Another theme that they barely touch on, but which also needs considering is, it’s all very well digitising vast swathes of stuff, especially when as in the case that they highlight, the British Library’s sound archives, the machinery to access them is getting hard to find or keep going. But firstly you then have to store it, and keep updating its format to keep it readable (plain text is all very well but there is no standard format for sound), and then you have to have people know what’s there. Catalogue interfaces and indexes need a lot more thinking about. People aren’t going to go and hit up individual library pages in the hope that they have something relevant; they’re going to expect that the FWSE du jour turns this stuff up. So website design and catalogue servability is an issue we need to spend more time on perhaps.
I say `we’, and of course here I write as someone who regularly spends his working days up to his virtual elbows inside a catalogue database that goes to the web. As academics, we might think this is other people’s work. But if you’re teaching, and your library has these resources, you want your students to know. You also want them not to use stuff that’s really dodgy when there is the good stuff out there. One of the other things that the librarians in the articles are to be found saying is that they can’t be expected to teach the students critical reading of sources themselves; the faculty staff have to help. And of course we do, because we have to, but what’s going on here? I learnt my source criticism studying the Peasant’s Revolt at A-Level. Who can’t get the idea of source bias when comparing Henry of Huntingdon to Thomas of Walsingham? and the British curriculum is still stressing this with those materials. So why aren’t the students coming up to university with all this familiar? Why do we still have to tell them “the Church was not a unit and not everyone in it was biased about the same things”? Why do we still have to say, not everything on the Internet is true? Is that the result of the web flattening everything out? Because this is all stuff I thought I knew when I was 18, but it’s hard hard work getting it into the heads of the young now. Did I just have good (and cynical) teachers? Well, I certainly did, but they didn’t make me read very much, because I hardly needed to (sorry—I was a smug A-Level pupil). The whole deep reading thing came at University, but because I knew that the sources were all crook. I hadn’t really internalised it but I knew to keep it in mind. So was I just lucky, or is the real danger in this report’s findings that the web has helped to erode that by making authority so much easier to assert, and even to find? I don’t know the answers to anything in this paragraph, but it’s where I think the real problems are, and what we maybe need to act on soonest.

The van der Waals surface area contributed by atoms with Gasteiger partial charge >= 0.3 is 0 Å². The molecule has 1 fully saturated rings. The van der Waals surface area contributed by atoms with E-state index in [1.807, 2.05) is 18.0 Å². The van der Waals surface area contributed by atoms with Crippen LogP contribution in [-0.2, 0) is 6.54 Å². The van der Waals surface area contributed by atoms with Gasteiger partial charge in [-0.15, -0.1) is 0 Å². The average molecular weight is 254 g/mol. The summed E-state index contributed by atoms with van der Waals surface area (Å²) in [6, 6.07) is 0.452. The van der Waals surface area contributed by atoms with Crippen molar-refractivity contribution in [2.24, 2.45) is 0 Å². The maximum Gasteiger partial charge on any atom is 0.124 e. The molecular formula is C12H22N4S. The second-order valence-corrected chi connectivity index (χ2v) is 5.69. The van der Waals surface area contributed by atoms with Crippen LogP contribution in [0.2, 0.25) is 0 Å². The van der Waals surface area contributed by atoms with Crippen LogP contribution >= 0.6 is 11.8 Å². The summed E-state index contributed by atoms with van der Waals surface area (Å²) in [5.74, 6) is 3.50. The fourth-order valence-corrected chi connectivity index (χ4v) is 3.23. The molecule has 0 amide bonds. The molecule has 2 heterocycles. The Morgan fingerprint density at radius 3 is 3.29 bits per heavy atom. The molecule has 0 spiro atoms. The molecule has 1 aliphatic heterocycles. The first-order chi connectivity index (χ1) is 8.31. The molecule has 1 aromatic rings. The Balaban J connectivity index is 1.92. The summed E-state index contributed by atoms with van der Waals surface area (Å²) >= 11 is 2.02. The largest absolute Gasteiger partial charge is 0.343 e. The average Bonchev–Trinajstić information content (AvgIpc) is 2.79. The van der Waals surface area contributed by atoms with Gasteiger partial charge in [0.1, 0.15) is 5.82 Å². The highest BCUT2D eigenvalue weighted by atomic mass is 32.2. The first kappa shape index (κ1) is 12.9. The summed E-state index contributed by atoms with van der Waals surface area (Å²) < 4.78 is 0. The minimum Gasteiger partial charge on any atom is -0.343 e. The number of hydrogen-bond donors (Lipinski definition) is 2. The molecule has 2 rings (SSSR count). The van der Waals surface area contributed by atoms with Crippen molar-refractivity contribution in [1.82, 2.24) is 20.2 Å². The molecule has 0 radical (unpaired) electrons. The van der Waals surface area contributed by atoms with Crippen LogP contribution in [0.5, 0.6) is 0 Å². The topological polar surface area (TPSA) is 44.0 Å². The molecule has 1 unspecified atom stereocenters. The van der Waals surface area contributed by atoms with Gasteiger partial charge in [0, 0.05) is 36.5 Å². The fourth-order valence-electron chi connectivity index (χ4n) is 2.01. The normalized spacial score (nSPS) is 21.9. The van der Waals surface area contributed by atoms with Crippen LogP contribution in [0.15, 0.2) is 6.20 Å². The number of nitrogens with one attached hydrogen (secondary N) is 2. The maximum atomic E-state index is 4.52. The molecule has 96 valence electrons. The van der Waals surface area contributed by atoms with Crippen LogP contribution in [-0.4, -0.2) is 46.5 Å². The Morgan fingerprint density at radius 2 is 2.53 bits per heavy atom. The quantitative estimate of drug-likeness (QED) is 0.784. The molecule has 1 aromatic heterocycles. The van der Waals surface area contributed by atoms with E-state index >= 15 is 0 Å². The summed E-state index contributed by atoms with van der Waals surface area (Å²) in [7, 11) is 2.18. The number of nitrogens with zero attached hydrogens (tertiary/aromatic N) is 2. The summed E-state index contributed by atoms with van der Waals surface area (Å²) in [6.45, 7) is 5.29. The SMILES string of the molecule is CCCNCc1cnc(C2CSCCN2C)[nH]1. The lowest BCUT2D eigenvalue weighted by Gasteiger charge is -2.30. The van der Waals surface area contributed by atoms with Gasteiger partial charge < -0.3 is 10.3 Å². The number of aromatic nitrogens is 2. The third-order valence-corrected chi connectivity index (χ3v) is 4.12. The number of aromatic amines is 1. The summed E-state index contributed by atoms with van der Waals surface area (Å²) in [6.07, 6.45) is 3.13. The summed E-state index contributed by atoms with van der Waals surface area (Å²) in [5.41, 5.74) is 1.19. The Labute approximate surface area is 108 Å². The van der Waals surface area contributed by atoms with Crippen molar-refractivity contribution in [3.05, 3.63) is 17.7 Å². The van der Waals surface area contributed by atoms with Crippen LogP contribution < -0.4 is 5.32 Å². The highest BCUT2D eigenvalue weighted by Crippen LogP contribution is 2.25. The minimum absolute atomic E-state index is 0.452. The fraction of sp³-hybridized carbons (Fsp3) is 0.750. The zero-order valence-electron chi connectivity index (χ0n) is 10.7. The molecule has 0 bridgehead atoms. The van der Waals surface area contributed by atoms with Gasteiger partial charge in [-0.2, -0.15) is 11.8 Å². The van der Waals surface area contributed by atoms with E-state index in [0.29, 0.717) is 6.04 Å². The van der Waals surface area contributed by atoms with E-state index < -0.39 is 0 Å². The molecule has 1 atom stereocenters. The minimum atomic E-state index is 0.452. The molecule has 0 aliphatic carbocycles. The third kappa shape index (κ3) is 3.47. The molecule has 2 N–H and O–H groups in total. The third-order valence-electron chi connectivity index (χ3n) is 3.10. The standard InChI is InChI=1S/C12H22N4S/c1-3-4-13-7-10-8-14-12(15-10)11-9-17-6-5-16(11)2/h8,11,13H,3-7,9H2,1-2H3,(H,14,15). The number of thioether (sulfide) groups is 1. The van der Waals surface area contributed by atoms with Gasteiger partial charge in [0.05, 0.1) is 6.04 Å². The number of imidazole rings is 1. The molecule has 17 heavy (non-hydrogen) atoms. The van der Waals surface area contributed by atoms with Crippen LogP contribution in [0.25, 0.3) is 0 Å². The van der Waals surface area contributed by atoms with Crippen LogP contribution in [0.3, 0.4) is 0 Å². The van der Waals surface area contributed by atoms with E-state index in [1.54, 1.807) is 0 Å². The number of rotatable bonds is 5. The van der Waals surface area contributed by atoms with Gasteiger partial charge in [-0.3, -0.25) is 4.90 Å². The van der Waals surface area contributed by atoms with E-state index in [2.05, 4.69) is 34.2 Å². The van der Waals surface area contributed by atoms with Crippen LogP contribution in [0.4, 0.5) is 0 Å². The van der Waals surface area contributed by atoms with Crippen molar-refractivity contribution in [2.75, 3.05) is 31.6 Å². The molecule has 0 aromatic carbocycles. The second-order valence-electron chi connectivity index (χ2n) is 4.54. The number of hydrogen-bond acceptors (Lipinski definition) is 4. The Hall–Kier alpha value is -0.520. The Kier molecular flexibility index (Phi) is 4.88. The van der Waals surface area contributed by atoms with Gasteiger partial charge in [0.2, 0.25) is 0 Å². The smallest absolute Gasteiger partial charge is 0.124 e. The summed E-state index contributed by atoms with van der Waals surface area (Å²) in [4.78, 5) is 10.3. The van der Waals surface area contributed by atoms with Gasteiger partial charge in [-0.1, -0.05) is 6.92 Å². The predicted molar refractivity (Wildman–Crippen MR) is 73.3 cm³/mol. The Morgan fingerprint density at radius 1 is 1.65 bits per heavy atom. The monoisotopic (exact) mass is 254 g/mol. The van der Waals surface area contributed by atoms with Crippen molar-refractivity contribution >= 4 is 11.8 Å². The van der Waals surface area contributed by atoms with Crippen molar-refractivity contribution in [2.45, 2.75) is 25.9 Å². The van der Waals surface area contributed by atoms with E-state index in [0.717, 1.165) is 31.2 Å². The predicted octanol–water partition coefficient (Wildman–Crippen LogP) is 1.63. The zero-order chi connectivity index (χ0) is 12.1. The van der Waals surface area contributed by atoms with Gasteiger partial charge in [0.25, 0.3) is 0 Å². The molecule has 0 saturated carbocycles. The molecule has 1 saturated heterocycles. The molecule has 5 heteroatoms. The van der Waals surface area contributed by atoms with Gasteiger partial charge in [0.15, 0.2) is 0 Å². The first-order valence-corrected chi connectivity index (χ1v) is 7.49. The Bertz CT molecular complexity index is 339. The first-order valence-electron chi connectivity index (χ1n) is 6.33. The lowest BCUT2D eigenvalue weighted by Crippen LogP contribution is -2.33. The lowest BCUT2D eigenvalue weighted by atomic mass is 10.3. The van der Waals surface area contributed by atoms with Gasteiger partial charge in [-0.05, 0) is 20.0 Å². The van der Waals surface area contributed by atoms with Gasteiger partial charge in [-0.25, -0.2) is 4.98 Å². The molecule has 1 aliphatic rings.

A friend of mine in astrophysics has a talk online called “Saturn Tricked Us All With Magnets”. Maybe all of our courses should open, year 1 session 1, with a class called “They’re all lying even if they don’t know it: searching for truth in history”. If you kept it to one session, you might be able to stop it going all post-modern and just leave them with a basic ringing warning to consider the author. But I fear not.
1. A reputation that, I’m glad to say, they manage to defend by repeating a word on the front page of the paper version right in the middle of talking about the lack of critical reading among the young. Always best to typo stupidly when you’re calling others thick, isn’t it? Gaw bless you Grauniad, long may you rein.